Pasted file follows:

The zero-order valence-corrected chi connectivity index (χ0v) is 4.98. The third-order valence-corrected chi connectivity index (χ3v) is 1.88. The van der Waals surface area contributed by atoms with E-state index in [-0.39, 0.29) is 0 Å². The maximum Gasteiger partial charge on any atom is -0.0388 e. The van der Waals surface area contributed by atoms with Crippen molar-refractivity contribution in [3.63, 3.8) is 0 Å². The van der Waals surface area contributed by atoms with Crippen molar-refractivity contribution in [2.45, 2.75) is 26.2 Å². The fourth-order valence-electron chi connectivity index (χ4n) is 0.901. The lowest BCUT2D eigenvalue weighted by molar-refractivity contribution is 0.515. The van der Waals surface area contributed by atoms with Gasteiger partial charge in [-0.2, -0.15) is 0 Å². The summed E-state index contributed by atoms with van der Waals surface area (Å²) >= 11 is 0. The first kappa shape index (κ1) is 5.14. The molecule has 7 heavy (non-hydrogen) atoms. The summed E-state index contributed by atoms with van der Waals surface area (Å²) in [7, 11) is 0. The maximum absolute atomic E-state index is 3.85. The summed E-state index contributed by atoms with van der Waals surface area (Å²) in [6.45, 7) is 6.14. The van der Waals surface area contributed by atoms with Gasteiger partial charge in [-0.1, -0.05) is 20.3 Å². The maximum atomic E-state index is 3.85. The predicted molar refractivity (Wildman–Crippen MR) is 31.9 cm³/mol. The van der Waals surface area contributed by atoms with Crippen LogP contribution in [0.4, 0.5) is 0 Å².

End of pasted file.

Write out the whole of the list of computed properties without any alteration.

The zero-order valence-corrected chi connectivity index (χ0v) is 4.98. The third-order valence-corrected chi connectivity index (χ3v) is 1.88. The van der Waals surface area contributed by atoms with E-state index in [-0.39, 0.29) is 0 Å². The maximum Gasteiger partial charge on any atom is -0.0388 e. The van der Waals surface area contributed by atoms with Crippen molar-refractivity contribution in [3.63, 3.8) is 0 Å². The van der Waals surface area contributed by atoms with Crippen molar-refractivity contribution in [2.45, 2.75) is 26.2 Å². The fourth-order valence-electron chi connectivity index (χ4n) is 0.901. The lowest BCUT2D eigenvalue weighted by molar-refractivity contribution is 0.515. The van der Waals surface area contributed by atoms with Gasteiger partial charge in [-0.2, -0.15) is 0 Å². The summed E-state index contributed by atoms with van der Waals surface area (Å²) >= 11 is 0. The first kappa shape index (κ1) is 5.14. The molecule has 7 heavy (non-hydrogen) atoms. The summed E-state index contributed by atoms with van der Waals surface area (Å²) in [7, 11) is 0. The maximum absolute atomic E-state index is 3.85. The summed E-state index contributed by atoms with van der Waals surface area (Å²) in [6.45, 7) is 6.14. The van der Waals surface area contributed by atoms with Gasteiger partial charge in [-0.1, -0.05) is 20.3 Å². The maximum atomic E-state index is 3.85. The predicted molar refractivity (Wildman–Crippen MR) is 31.9 cm³/mol. The van der Waals surface area contributed by atoms with Crippen LogP contribution in [0.4, 0.5) is 0 Å².